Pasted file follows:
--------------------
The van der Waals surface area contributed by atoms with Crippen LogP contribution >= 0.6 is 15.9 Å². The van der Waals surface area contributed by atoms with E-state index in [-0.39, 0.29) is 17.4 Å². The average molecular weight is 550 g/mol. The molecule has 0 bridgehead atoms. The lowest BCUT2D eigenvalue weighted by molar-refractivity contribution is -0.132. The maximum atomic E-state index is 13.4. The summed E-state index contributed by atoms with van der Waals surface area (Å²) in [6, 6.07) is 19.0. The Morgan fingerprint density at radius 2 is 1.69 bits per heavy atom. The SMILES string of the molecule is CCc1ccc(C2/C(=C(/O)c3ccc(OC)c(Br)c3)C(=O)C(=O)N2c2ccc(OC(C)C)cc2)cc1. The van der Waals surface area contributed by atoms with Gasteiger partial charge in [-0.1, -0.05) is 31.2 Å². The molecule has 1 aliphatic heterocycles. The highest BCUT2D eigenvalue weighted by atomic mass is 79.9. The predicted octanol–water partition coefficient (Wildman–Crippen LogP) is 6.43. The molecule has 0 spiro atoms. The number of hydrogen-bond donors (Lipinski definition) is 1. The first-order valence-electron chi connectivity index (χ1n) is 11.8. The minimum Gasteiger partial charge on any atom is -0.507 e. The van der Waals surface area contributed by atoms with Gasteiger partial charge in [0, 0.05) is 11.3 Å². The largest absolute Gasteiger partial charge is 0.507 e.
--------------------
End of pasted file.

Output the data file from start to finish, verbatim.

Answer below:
The van der Waals surface area contributed by atoms with Crippen LogP contribution >= 0.6 is 15.9 Å². The van der Waals surface area contributed by atoms with E-state index in [-0.39, 0.29) is 17.4 Å². The average molecular weight is 550 g/mol. The molecule has 0 bridgehead atoms. The lowest BCUT2D eigenvalue weighted by molar-refractivity contribution is -0.132. The maximum atomic E-state index is 13.4. The summed E-state index contributed by atoms with van der Waals surface area (Å²) in [6, 6.07) is 19.0. The Morgan fingerprint density at radius 2 is 1.69 bits per heavy atom. The SMILES string of the molecule is CCc1ccc(C2/C(=C(/O)c3ccc(OC)c(Br)c3)C(=O)C(=O)N2c2ccc(OC(C)C)cc2)cc1. The van der Waals surface area contributed by atoms with Gasteiger partial charge in [-0.1, -0.05) is 31.2 Å². The molecule has 1 aliphatic heterocycles. The highest BCUT2D eigenvalue weighted by atomic mass is 79.9. The predicted octanol–water partition coefficient (Wildman–Crippen LogP) is 6.43. The molecule has 0 spiro atoms. The number of hydrogen-bond donors (Lipinski definition) is 1. The first-order valence-electron chi connectivity index (χ1n) is 11.8. The minimum Gasteiger partial charge on any atom is -0.507 e. The van der Waals surface area contributed by atoms with Gasteiger partial charge in [0, 0.05) is 11.3 Å². The largest absolute Gasteiger partial charge is 0.507 e.